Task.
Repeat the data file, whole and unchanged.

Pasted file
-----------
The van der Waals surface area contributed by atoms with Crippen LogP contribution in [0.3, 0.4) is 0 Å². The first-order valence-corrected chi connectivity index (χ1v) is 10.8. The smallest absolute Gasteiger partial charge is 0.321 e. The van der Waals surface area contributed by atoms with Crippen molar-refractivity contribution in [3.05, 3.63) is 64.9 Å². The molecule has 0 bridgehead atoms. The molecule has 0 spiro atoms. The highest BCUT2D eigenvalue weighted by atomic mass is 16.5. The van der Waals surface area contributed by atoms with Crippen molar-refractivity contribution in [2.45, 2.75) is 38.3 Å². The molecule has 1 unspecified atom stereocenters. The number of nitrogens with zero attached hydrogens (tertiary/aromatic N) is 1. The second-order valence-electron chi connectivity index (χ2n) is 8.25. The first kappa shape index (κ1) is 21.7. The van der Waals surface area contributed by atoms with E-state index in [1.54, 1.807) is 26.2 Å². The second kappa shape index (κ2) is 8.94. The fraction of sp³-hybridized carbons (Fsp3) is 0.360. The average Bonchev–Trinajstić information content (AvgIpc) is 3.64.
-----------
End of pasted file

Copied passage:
The van der Waals surface area contributed by atoms with Crippen LogP contribution in [0.3, 0.4) is 0 Å². The first-order valence-corrected chi connectivity index (χ1v) is 10.8. The smallest absolute Gasteiger partial charge is 0.321 e. The van der Waals surface area contributed by atoms with Crippen molar-refractivity contribution in [3.05, 3.63) is 64.9 Å². The molecule has 0 bridgehead atoms. The molecule has 0 spiro atoms. The highest BCUT2D eigenvalue weighted by atomic mass is 16.5. The van der Waals surface area contributed by atoms with Crippen molar-refractivity contribution in [2.45, 2.75) is 38.3 Å². The molecule has 1 unspecified atom stereocenters. The number of nitrogens with zero attached hydrogens (tertiary/aromatic N) is 1. The second-order valence-electron chi connectivity index (χ2n) is 8.25. The first kappa shape index (κ1) is 21.7. The van der Waals surface area contributed by atoms with E-state index in [1.54, 1.807) is 26.2 Å². The second kappa shape index (κ2) is 8.94. The fraction of sp³-hybridized carbons (Fsp3) is 0.360. The average Bonchev–Trinajstić information content (AvgIpc) is 3.64.